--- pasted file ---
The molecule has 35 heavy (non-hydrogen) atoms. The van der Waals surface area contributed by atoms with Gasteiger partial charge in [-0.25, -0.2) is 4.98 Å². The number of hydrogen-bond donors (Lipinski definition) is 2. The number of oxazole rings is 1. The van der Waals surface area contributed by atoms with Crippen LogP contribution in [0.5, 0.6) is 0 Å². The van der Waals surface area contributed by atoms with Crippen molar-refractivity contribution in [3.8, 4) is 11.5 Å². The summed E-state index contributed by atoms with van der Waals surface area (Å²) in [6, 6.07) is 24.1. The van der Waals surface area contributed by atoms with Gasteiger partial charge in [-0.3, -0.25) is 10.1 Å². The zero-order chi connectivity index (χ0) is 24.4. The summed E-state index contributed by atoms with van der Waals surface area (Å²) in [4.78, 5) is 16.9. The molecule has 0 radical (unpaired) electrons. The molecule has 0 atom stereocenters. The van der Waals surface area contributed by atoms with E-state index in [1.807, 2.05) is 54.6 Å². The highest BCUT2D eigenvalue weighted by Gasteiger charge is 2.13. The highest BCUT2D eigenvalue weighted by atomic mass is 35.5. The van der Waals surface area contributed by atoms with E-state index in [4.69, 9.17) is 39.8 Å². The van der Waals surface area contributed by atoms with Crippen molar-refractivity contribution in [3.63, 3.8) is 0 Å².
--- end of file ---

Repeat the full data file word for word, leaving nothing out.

The molecule has 35 heavy (non-hydrogen) atoms. The van der Waals surface area contributed by atoms with Gasteiger partial charge in [-0.25, -0.2) is 4.98 Å². The number of hydrogen-bond donors (Lipinski definition) is 2. The number of oxazole rings is 1. The van der Waals surface area contributed by atoms with Crippen LogP contribution in [0.5, 0.6) is 0 Å². The van der Waals surface area contributed by atoms with Crippen molar-refractivity contribution in [3.8, 4) is 11.5 Å². The summed E-state index contributed by atoms with van der Waals surface area (Å²) in [6, 6.07) is 24.1. The van der Waals surface area contributed by atoms with Gasteiger partial charge in [-0.3, -0.25) is 10.1 Å². The zero-order chi connectivity index (χ0) is 24.4. The summed E-state index contributed by atoms with van der Waals surface area (Å²) in [4.78, 5) is 16.9. The molecule has 0 radical (unpaired) electrons. The molecule has 0 atom stereocenters. The van der Waals surface area contributed by atoms with E-state index in [1.807, 2.05) is 54.6 Å². The highest BCUT2D eigenvalue weighted by Gasteiger charge is 2.13. The highest BCUT2D eigenvalue weighted by atomic mass is 35.5. The van der Waals surface area contributed by atoms with E-state index in [4.69, 9.17) is 39.8 Å². The van der Waals surface area contributed by atoms with Crippen molar-refractivity contribution in [3.63, 3.8) is 0 Å².